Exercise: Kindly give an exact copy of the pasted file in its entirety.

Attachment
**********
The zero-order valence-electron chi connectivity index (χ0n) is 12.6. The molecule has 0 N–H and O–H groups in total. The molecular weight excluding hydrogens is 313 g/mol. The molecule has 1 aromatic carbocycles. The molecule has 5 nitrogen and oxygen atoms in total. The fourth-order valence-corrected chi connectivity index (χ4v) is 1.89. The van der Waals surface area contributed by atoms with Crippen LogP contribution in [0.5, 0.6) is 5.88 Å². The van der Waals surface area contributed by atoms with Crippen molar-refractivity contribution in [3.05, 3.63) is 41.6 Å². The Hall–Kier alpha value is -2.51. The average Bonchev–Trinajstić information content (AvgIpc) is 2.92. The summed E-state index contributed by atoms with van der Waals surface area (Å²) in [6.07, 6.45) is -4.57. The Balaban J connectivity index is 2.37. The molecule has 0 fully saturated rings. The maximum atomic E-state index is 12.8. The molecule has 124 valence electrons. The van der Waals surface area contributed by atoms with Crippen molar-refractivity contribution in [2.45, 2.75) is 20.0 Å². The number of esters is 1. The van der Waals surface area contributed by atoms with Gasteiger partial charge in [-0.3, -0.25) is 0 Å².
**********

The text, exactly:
The zero-order valence-electron chi connectivity index (χ0n) is 12.6. The molecule has 0 N–H and O–H groups in total. The molecular weight excluding hydrogens is 313 g/mol. The molecule has 1 aromatic carbocycles. The molecule has 5 nitrogen and oxygen atoms in total. The fourth-order valence-corrected chi connectivity index (χ4v) is 1.89. The van der Waals surface area contributed by atoms with Crippen LogP contribution in [0.5, 0.6) is 5.88 Å². The van der Waals surface area contributed by atoms with Crippen molar-refractivity contribution in [3.05, 3.63) is 41.6 Å². The Hall–Kier alpha value is -2.51. The average Bonchev–Trinajstić information content (AvgIpc) is 2.92. The summed E-state index contributed by atoms with van der Waals surface area (Å²) in [6.07, 6.45) is -4.57. The Balaban J connectivity index is 2.37. The molecule has 0 fully saturated rings. The maximum atomic E-state index is 12.8. The molecule has 124 valence electrons. The van der Waals surface area contributed by atoms with Crippen molar-refractivity contribution in [2.45, 2.75) is 20.0 Å². The number of esters is 1. The van der Waals surface area contributed by atoms with Gasteiger partial charge in [-0.3, -0.25) is 0 Å².